open letter to incoming freshmen

Yes, that’s me …on a mechanical bull.
One of those nights.

I loved college to the max.  It’s where I discovered that I am, in fact, an extrovert, found some of my best friends, became adventurous.  I developed a love for sushi, the hair poof, dancing like a crazy person – even when sober, and where I learned to speak my mind.  I am not the wisest person or the most eloquent, but I do have some advice for freshmen that was willed down to me.

Dear Small Freshman,

You are about to embark on the best years of your life.  You will drink too much, stay up too late, not study nearly enough as you think you should, and make some of the best memories ever.  To be successful and get the most out of your short time, you have to:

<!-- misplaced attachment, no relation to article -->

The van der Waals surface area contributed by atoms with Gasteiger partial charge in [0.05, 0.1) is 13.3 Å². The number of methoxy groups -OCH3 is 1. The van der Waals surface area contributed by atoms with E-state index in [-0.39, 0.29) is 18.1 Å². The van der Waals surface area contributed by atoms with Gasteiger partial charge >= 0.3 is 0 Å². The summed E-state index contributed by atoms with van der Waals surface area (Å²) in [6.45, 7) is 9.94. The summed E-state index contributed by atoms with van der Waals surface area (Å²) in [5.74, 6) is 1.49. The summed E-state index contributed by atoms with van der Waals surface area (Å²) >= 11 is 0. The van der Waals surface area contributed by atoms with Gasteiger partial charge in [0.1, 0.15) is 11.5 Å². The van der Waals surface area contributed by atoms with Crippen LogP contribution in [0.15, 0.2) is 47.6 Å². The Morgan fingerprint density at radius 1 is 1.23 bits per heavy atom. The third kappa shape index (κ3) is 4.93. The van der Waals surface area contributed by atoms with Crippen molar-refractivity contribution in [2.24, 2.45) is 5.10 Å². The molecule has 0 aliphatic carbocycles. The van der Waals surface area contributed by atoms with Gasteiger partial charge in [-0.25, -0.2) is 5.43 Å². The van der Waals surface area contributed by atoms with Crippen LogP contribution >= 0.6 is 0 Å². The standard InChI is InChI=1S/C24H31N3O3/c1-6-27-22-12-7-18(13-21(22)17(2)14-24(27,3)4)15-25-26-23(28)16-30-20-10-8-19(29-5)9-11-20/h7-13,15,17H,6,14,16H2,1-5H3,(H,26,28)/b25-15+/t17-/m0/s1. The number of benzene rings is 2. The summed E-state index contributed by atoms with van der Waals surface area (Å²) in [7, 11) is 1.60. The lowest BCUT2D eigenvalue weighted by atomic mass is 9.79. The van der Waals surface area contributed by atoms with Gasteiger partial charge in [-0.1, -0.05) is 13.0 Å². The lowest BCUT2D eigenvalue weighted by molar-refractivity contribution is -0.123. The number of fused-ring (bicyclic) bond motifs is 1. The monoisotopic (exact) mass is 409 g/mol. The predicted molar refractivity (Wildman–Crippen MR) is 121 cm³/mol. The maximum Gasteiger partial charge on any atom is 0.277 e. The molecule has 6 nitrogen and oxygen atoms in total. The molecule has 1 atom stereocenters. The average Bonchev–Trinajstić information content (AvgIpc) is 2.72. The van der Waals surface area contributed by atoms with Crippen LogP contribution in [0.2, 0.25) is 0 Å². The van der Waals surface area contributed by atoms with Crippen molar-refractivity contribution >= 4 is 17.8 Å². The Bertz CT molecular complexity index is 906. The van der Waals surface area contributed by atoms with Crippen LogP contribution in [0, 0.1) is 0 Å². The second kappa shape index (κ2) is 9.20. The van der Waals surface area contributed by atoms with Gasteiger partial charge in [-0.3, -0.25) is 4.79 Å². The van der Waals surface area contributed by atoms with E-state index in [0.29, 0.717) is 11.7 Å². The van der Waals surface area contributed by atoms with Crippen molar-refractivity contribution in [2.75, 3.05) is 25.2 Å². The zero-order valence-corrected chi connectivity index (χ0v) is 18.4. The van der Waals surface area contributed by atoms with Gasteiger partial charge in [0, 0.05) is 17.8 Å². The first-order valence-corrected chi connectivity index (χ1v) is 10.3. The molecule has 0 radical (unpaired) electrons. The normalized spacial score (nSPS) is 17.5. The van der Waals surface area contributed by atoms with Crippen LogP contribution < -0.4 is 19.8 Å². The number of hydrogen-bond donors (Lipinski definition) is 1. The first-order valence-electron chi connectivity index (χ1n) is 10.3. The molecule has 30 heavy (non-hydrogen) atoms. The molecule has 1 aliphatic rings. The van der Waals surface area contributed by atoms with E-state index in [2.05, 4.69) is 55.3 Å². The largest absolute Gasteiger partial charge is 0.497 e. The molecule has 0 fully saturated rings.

Develop a schedule.  Have specific nights that you stay in, do laundry, get caught up on homework and studying then have nights that you don’t do any of the boring stuff.  For me, Tuesday, Thursday, Friday, and Saturday were the fun nights, which meant Sunday, Monday, and Wednesday I stayed in and worked on all my class assignments.   It’s about moderation.

Be adventurous.  It took me the whole first semester before I got this part down.  You will have so much fun if you are up for random road trips, staying up late, or heading to that random dive bar that no one has ever heard of.  Only say no the illegal, try everything else.

Avoid the “Freshman 15” by all costs. In my case it was the “Freshman 15” then “Sophomore 20.”  Workout, join the (probably free-to-you) gym on campus, go for a run with your friends.  It took me 2x as long to lose it all after college then it took for me to gain it all.